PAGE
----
MICHEL MARTIN, HOST:
We're going to start with Pope Francis's historic trip to Iraq. Today is his last full day in the country. He visited northern Iraq, focusing on the dwindling Christian communities there. And in the city of Mosul, the pope got this musical greeting.
UNIDENTIFIED SINGERS: (Singing in non-English language).
MARTIN: There was also a highly symbolic moment in Mosul when Pope Francis led prayers amid the rubble of churches destroyed or heavily damaged during the fight against ISIS three years ago. NPR's Alice Fordham is in Erbil in northern Iraq and is with us now.
Alice, welcome. It's always good to have you with us.
ALICE FORDHAM, BYLINE: Thanks so much.
MARTIN: So where else did the pope's visit take him today?
FORDHAM: Well, after that visit to Mosul, he visited one of the mainly Christian towns in the Nineveh plain area called Qaraqosh.
(SOUNDBITE OF MUSIC)
FORDHAM: So after this ecstatic arrival and greeting by people there, he led prayers in a church, which was one of many burned and gutted by ISIS. They finished the restoration only just in time for his visit. And then he led Mass here in a stadium in the city of Erbil, a place where the Christian population was swelled when people fled ISIS in 2014. And many of them never went back or haven't gone back yet.
MARTIN: What was the main message of these events today? Was there one?
FORDHAM: Yes, I think there was. So this is an area of Iraq that has historically had a big and ancient Christian community. It's been scattered by conflict since the invasion in 2003, and that chaos and destruction were really accelerated by the rise of ISIS seven years ago. It can be more straightforward for Christians than for Muslims to get asylum elsewhere, and so many people have left.
And so the pope remembered the victims of the conflict, but he also spoke about rebuilding. He spoke in Erbil - I saw him this afternoon - about not seeking revenge. And he said things about not having a narrow idea of community and faith, but the importance of inclusion, of building an open society. And I've spoken to several priests here and to local leaders, and they very much hope that his message will encourage Christians to return to their villages, to stay in Iraq and to build a diverse Iraqi society.
MARTIN: So what impression do you think today's visit made on the people of northern Iraq?
FORDHAM: It was definitely a huge and happy moment and unimaginable a few years ago, when we were in the thick of this horrific battle to retake this area from ISIS. And not only for Christians - I have spoken to Muslims and other people who are excited about this moment. But, of course, it is a big moment for Christians. In the stadium today, I spoke to a lady named Reem Khalid. She's from Mosul, and she saw on TV the pope's visit there today when he was stepping on a red carpet amid rubble and ruins.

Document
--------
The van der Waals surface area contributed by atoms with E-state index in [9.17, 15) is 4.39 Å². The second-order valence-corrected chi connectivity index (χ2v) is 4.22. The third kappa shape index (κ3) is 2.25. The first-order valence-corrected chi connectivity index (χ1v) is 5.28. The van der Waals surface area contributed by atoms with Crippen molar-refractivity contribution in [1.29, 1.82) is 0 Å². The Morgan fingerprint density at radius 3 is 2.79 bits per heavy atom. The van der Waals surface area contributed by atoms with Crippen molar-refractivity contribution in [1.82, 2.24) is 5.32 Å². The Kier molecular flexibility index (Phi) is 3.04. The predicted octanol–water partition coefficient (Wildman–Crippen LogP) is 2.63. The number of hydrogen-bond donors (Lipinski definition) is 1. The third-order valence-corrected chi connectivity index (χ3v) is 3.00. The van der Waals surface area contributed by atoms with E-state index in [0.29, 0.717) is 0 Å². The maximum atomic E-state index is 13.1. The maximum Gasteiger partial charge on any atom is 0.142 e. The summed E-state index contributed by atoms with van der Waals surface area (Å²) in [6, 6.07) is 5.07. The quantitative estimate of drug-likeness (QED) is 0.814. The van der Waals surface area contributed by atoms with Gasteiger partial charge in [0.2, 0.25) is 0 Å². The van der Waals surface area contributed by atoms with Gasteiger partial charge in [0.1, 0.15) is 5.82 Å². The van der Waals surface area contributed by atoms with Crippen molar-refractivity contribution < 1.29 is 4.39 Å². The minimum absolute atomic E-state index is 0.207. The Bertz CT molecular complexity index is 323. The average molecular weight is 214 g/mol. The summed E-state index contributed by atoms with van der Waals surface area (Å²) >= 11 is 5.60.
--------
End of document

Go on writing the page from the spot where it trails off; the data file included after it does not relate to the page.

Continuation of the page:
REEM KHALID: (Non-English language spoken).
FORDHAM: And she said it was a happiness, and it gave her hope that an important person like the pope would come and see what happened in Mosul. She said her neighborhood was burned by ISIS. It was destroyed. And the situation is still bleak. She said there were 75 Christian families in her part of Mosul, and now there are only 10. She's displaced in Erbil. She's not planning to go back to the city.
And in those villages and towns we've talked about in the Nineveh plain, historically Christian areas, fewer than 50% of people have come back, according to Christians and to priests and to charities that I've spoken to. But that lady, Reem Khalid, did say that the pope's visit might encourage some Christians to think twice about leaving the country altogether.
MARTIN: So, Alice, I do feel like I need to ask about the public health aspect of this. I mean, haven't COVID cases been on the rise in Iraq?
FORDHAM: They have. They've been low, but they have really increased rapidly lately. And public health experts were concerned about this trip. Today, two of the events were outside, but the one in Qaraqosh was one of several over these last few days in pretty crowded churches with singing choirs with not everyone wearing masks. And I think despite assurances of precautions by Iraqi officials, vaccination has barely begun here, and the events were not reassuring.
And I will say the trip came after a series of rocket attacks blamed on Iran-backed militias, so I think if the pope leaves tomorrow on his plane with no security incident, people will be breathing a sigh of relief about that.
MARTIN: So before we let you go, Alice, this trip had a very busy schedule for Pope Francis. How did he seem to handle it? How did he look?
FORDHAM: He speaks quietly, and he moves slowly. But I think seeing him as he's greeting people, particularly ordinary people, particularly these people who have suffered so much, he looks so joyous that it's hard not to be kind of caught up in his energy.
MARTIN: That was NPR's Alice Fordham in Erbil. Alice, thank you so much.
FORDHAM: Thanks for having me.
(SOUNDBITE OF ALT-J SONG, "SOMETHING GOOD")
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